Aston Martin is ending its partnership with AMG
With the AMG V8 coming to an end, Aston Martin is pulling the plug
Way back in 2013, Aston Martin announced a partnership with Mercedes-AMG to supply engines for its upcoming sports cars. This was a key step in Aston's 'Second Century Plan" which was meant to bring the British automaker into the world of modern vehicles.
The resulting beauties being the DB11, Vantage, and the all-new DBX SUV, all of these cars are powered by a 4.0-liter twin-turbocharged AMG V8. Now, while this partnership has worked out great for both companies, it may not last for much longer.
It's no secret that Mercedes-AMG will soon pull the plug on its V8, and in a recent interview, Aston Martin CEO Andy Palmer gave details about what will power the company's future cars. "Mercedes have made no secret of where their engine technology is moving to, and obviously we don't foresee four-cylinder engines in our Astons," Palmer said. "So we've got to make our own journey."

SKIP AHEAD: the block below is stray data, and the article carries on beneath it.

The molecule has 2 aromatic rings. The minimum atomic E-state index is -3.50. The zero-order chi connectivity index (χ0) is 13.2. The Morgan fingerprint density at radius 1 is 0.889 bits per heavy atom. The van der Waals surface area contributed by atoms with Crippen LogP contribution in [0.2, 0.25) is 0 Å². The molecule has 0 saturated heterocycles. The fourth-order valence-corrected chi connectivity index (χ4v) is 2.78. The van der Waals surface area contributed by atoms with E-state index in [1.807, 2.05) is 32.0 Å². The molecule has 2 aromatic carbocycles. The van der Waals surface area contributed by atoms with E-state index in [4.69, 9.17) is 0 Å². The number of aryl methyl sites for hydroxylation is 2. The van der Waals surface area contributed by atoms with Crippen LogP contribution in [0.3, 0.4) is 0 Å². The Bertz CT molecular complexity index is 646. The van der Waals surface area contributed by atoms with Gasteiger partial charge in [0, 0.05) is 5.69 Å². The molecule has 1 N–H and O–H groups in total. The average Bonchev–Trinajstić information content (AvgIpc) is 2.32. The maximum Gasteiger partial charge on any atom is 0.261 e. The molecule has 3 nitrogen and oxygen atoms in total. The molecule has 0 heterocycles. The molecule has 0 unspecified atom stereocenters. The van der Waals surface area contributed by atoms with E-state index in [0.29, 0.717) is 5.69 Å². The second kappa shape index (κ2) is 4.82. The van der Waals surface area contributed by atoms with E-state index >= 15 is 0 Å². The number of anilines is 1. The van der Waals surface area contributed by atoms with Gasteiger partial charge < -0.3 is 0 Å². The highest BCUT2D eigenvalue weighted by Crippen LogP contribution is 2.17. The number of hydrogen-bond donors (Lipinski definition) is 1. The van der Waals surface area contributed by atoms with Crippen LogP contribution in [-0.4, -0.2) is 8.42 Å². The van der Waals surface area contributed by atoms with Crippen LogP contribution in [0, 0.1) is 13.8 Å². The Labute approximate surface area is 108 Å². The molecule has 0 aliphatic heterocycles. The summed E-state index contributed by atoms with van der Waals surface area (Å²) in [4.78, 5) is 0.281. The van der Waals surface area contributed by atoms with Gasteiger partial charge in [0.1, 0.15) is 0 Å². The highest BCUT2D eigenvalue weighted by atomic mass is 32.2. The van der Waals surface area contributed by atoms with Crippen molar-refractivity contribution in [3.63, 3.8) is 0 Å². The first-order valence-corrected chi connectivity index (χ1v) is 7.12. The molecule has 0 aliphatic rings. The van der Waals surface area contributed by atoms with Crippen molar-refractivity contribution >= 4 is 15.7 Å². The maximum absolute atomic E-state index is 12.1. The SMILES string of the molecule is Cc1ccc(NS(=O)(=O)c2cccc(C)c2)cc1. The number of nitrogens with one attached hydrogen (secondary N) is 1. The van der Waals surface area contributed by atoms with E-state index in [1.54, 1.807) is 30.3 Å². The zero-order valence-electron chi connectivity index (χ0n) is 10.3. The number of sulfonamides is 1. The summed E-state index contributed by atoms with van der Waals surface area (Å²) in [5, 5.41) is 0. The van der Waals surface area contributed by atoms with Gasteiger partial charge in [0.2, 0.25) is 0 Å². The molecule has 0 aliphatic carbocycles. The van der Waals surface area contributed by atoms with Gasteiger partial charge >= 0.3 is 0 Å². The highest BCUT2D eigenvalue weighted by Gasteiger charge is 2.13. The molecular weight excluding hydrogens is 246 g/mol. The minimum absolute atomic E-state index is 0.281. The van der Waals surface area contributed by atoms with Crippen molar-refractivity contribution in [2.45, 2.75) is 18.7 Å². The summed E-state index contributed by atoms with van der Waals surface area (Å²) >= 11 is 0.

Now, while it's good to hear that Aston isn't going down the four-cylinder route Andy Palmer did go on to say that pausing the development of electric cars has allowed Aston to focus on building a new hybrid V6 powertrain, one which will power the upcoming Valhalla and Vanquish hypercars.
"The key is sound, tuning the pipes to make it sound like an Aston," he explained. "Obviously we can use the hybrid system and the electric motor to fill in on torque so you can compensate for the cylinder size with the electrical assist. As long as it feels like a V8 and sounds majestic, I think it's a perfectly sensible way to go, and a lot more sensible than a [four-cylinder] would be for us."
Aston Martin V12 Vanquish
However, before all of you start freaking out about a V6 Aston Martin, Andy Palmer did mention that the iconic Aston V12 is safe. Palmer said that he hopes the "V12 is around for a good while longer"
"You can see in the longer term it won't last, but certainly over the next few years we can continue to produce V12 engines and we can make them more CO2 friendly. It will be a sad day when we see the V12 engine disappear from an Aston."